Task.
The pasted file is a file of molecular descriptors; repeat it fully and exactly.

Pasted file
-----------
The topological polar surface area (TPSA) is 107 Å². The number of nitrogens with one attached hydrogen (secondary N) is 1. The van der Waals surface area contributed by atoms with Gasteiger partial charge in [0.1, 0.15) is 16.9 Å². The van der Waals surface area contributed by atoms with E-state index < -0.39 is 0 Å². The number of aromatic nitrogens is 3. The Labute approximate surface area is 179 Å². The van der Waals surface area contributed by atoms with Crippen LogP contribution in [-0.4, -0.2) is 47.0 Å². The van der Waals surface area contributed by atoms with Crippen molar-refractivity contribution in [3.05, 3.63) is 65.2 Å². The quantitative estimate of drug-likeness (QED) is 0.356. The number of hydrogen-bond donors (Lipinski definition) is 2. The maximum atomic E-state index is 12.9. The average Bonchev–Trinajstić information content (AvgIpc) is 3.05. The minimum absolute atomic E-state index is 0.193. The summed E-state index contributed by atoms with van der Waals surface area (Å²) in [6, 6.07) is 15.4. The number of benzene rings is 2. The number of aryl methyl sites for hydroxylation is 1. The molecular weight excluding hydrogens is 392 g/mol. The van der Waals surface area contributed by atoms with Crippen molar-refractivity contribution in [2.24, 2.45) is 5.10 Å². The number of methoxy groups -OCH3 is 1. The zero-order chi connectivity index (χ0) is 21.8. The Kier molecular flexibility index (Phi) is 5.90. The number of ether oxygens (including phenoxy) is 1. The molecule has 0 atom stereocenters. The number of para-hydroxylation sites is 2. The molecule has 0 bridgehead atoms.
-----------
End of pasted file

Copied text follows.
The topological polar surface area (TPSA) is 107 Å². The number of nitrogens with one attached hydrogen (secondary N) is 1. The van der Waals surface area contributed by atoms with Gasteiger partial charge in [0.1, 0.15) is 16.9 Å². The van der Waals surface area contributed by atoms with E-state index < -0.39 is 0 Å². The number of aromatic nitrogens is 3. The Labute approximate surface area is 179 Å². The van der Waals surface area contributed by atoms with Crippen LogP contribution in [-0.4, -0.2) is 47.0 Å². The van der Waals surface area contributed by atoms with Crippen molar-refractivity contribution in [3.05, 3.63) is 65.2 Å². The quantitative estimate of drug-likeness (QED) is 0.356. The number of hydrogen-bond donors (Lipinski definition) is 2. The maximum atomic E-state index is 12.9. The average Bonchev–Trinajstić information content (AvgIpc) is 3.05. The minimum absolute atomic E-state index is 0.193. The summed E-state index contributed by atoms with van der Waals surface area (Å²) in [6, 6.07) is 15.4. The number of benzene rings is 2. The number of aryl methyl sites for hydroxylation is 1. The molecular weight excluding hydrogens is 392 g/mol. The van der Waals surface area contributed by atoms with Crippen molar-refractivity contribution in [2.24, 2.45) is 5.10 Å². The number of methoxy groups -OCH3 is 1. The zero-order chi connectivity index (χ0) is 21.8. The Kier molecular flexibility index (Phi) is 5.90. The number of ether oxygens (including phenoxy) is 1. The molecule has 0 atom stereocenters. The number of para-hydroxylation sites is 2. The molecule has 0 bridgehead atoms.